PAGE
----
Self-Rising Flour is made with 1 1/2 tsp baking powder, 1/2 tsp salt & enough all-purpose flour to measure 1 cup.
If you are not accustomed to using chutneys it is well worth revisiting the idea. Chutney is similar to salsa or a sweet ‘relish’. The perfect balance of sweet, sour and spicy are critical elements for most chutneys. The sweetness coming from fresh or dried fruits, the sour element from vinegar, lemon or lime and the spiciness from a variety of whole spices.
There is no right or wrong recipe, just a preferred flavor or two. They can be cooked or fresh and are made from a wide variety of ingredient combinations of fruits and/ or vegetables and spices. Ground spices tend to make chutney cloudy so it is best to use whole ones.
In the majority of chutney recipes one ingredient tends to dominate the flavor. The sweet and sour ones work well with beef, pork and chicken, whereas sweeter versions are great on cheese and crackers, bagels and toast.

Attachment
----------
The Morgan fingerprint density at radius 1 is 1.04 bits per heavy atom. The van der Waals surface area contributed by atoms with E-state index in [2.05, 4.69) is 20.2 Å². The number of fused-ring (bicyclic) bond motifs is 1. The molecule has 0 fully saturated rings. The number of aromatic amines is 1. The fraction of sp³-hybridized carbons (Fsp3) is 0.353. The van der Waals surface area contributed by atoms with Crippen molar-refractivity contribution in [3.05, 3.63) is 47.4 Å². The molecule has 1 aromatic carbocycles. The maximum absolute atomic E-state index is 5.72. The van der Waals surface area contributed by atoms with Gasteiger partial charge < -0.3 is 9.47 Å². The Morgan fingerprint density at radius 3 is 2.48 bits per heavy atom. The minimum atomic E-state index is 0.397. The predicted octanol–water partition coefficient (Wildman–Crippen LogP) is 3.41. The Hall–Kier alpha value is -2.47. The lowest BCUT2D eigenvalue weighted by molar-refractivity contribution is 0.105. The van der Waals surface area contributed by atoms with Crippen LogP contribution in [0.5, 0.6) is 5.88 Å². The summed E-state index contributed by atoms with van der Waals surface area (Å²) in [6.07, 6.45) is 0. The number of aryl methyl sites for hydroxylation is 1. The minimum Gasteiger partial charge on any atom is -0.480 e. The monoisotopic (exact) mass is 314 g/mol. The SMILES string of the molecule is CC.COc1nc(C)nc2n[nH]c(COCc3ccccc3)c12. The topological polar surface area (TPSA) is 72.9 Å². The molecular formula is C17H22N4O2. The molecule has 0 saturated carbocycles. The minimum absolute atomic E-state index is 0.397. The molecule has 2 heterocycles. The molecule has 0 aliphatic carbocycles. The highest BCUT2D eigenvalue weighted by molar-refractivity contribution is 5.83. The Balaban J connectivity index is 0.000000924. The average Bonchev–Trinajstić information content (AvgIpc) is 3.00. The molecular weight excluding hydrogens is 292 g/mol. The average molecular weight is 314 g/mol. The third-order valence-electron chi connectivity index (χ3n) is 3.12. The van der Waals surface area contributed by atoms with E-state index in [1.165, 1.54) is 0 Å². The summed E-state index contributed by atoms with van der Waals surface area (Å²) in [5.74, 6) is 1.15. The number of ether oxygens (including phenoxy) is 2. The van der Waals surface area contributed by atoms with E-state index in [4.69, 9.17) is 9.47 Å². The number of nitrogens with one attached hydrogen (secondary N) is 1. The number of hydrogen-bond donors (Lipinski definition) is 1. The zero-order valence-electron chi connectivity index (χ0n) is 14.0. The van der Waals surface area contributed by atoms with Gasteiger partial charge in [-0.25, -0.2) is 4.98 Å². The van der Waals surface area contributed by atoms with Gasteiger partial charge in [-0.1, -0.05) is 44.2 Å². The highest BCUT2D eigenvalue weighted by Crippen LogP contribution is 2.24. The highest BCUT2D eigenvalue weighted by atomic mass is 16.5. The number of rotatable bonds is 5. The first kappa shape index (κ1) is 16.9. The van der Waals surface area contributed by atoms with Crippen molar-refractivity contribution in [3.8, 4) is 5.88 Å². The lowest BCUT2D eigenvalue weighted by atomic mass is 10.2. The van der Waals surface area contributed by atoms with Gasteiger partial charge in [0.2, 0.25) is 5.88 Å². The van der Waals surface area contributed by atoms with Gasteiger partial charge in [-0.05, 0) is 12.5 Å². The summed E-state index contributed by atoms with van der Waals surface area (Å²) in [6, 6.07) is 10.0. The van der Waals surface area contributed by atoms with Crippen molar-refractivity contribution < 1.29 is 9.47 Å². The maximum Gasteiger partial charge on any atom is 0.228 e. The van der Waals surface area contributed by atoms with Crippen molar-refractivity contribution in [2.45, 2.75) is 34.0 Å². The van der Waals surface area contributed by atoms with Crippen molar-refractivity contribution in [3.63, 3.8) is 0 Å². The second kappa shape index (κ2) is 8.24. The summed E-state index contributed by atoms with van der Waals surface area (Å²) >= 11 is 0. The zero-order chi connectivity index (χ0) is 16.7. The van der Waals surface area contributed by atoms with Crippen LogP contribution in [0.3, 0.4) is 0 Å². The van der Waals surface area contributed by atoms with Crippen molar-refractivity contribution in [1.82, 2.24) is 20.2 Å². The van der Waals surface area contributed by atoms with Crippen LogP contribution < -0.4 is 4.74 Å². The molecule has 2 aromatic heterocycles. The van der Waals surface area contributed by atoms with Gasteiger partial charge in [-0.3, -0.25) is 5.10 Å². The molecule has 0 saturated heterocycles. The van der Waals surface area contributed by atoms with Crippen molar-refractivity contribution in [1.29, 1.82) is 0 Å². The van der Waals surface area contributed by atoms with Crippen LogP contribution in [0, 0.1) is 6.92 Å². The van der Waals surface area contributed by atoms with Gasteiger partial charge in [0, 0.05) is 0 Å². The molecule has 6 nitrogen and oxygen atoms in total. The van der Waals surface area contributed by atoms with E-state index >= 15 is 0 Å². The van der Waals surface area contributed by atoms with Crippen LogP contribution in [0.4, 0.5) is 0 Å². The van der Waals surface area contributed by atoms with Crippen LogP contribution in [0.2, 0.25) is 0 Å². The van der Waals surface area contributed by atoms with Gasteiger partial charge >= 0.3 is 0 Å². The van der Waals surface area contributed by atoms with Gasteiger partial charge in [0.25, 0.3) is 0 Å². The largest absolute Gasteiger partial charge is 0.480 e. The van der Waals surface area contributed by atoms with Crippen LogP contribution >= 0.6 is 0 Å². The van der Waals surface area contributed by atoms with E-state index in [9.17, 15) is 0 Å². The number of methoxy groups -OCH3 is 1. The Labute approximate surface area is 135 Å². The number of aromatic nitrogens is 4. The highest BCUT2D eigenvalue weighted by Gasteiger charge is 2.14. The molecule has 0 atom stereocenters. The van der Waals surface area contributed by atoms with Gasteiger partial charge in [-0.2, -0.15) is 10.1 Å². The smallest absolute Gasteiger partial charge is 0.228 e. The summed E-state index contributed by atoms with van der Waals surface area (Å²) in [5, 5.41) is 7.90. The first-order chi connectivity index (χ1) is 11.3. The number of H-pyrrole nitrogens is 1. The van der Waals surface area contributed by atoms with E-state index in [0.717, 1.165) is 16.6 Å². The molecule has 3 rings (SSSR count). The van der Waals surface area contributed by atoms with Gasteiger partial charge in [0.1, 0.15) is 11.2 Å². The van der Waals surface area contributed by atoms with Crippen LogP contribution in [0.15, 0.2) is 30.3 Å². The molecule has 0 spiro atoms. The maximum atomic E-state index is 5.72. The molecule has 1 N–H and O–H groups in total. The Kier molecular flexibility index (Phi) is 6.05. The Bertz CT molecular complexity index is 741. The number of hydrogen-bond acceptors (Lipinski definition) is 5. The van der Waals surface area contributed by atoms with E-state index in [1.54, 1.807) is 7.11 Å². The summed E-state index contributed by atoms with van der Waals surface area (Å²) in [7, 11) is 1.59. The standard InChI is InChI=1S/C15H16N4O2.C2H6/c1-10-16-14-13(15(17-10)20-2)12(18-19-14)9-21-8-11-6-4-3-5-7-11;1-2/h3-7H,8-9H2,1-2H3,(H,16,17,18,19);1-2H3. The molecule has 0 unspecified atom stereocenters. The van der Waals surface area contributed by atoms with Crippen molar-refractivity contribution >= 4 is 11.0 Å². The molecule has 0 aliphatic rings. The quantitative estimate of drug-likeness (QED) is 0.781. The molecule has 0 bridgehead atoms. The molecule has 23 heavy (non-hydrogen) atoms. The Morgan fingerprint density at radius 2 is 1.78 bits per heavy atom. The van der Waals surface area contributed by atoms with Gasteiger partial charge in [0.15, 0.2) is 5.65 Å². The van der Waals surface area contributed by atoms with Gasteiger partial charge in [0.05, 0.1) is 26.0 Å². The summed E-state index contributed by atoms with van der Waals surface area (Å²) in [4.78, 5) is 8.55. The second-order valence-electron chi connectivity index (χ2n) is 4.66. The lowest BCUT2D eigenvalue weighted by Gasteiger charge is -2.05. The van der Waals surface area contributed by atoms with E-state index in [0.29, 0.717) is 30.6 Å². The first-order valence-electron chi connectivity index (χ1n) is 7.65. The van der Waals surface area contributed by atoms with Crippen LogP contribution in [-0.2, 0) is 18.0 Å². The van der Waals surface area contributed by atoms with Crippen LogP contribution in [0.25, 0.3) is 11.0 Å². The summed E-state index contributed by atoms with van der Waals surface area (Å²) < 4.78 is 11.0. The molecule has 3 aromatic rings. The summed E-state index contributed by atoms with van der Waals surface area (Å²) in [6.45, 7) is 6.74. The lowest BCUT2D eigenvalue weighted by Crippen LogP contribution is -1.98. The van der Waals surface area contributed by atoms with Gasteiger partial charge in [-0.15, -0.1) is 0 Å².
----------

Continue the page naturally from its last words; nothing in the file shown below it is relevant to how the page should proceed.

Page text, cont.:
I have made numerous chutneys over the years. Some were served with warm Brie cheese but very often I’ve used mango chutney when cooking pork. This particular recipe can be made with either purchased chutney or just make a recipe of your own. It creates a unique flavor along with nice tender ribs.
In a saucepan, combine honey & vinegar, Bring to a boil & simmer until honey dissolves. Add remaining ingredients & simmer, uncovered until mixture becomes slightly thickened. Pour into a glass dish & set aside until needed. Refrigerate any remaining chutney that you don't use in making ribs.
Ribs / Sauce
In a saucepan, Brown ribs & set aside on a paper towel-lined plate. Add all 'sauce' ingredients to saucepan except for the 1 fresh mango. Bring to a boil, cooking for about 15 minutes, gently mashing tomatoes with a fork, until sauce is reduced to about 1 1/4 cups.
Preheat oven to 300 F. Place ribs in a baking dish; pour sauce over ribs, cover & bake for about 1-1 1/2 hours until ribs are very tender. Serve with sauce & top with remaining diced fresh mango.